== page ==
No, I’m not suggesting that you and your dog toddle off for a daily pumpkin spice latte. Although, if your local branch is dog-friendly and you like your hot beverages sugar-rather-than-coffee-based it’s as good a place to do some socialisation as any I’m sure (for more on the importance of socialisation watch this video).
Starbucks for dogs isn’t about Starbucks. It’s about creating the Starbucks (substitute your favourite cafe here) experience for your dog. In his / her crate.
Welcome to the Fireworks “season” (for those of you in the UK). When did that happen? When did it stop being about November 5th and start to become an excuse to set fire to things at any time of the day or night for at least a week, and probably up until New Year?
Let’s face it, fireworks are a slightly strange idea. Ok, humans generally love them (although I’ve seen many a too-small child being laughed at by their own family for being petrified at a display) but really what is the fascination with making the sky explode, loudly and repeatedly? Evolution would suggest that we should run away; we certainly wouldn’t be standing around watching if it was a bomb exploding overhead. But then we can differentiate between “safe” fireworks (?) and dangerous alternatives.
Our Halloween tips for dog owners will ensure even four footed friends have a good time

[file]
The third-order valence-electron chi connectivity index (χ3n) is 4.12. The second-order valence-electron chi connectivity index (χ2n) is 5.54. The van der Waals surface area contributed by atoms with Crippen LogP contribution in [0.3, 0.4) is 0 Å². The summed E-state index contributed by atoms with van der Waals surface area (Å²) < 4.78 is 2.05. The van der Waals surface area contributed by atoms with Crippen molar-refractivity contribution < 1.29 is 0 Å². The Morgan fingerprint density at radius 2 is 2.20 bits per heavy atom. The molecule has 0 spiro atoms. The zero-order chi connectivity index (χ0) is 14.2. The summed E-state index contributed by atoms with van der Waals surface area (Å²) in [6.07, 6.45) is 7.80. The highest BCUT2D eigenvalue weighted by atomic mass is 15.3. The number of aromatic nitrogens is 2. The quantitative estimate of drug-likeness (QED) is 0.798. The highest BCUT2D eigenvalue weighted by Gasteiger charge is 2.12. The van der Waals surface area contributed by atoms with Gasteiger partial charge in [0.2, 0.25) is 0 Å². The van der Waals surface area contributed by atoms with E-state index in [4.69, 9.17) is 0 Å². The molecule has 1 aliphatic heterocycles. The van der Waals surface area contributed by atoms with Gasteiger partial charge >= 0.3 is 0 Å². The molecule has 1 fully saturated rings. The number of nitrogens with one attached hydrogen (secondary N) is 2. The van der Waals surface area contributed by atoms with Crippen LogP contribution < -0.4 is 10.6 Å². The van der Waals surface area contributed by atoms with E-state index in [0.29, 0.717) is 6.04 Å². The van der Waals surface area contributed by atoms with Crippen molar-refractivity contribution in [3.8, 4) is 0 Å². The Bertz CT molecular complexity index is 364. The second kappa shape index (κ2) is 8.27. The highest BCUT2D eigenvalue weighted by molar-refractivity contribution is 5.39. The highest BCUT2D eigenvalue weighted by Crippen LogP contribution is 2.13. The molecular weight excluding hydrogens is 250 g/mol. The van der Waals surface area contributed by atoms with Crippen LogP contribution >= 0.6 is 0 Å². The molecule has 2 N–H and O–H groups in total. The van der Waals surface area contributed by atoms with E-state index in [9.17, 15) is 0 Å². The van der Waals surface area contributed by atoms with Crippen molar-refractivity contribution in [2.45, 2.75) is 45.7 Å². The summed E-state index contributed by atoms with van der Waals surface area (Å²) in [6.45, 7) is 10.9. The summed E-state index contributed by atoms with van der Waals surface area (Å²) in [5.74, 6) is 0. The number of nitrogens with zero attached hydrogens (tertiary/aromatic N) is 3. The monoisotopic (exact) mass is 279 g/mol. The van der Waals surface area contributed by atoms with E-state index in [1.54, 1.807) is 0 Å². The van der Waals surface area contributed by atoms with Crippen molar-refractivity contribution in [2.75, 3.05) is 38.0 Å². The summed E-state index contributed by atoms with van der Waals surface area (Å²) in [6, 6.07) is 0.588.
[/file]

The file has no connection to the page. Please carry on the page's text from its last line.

Planning on including your furry friend in your scary celebrations? Here are a few tips to ensure everyone is having a good time…
1. Should I take my puppy trick or treating?
Nope! Excitable kids in shape-shifting outfits and masks (MASKS!) making weird noises, in the dark, with the potential for fireworks, calling on strangers’ houses where there may be less-than-friendly dogs, etc etc. Yes, your puppy needs to experience everything – kids, dressing up, strangers, being out at night – but not all at once! Leave the pup at home, in a safe place (pen / crate) with a yummy stuffed Kong. Better still, someone stays with the pup to make sure he is not frightened with all the neighbourhood shenanigans.
It takes 10,000 hours to become an expert, as Malcolm Gladwell discusses in his entrancing book Outliers. (Well, 10,000 hours to become a chess grandmaster in fact.) Isn’t that, like, a lifetime??? It’s a large chunk of your dog’s lifetime anyway. Here’s the secret <shhhh!>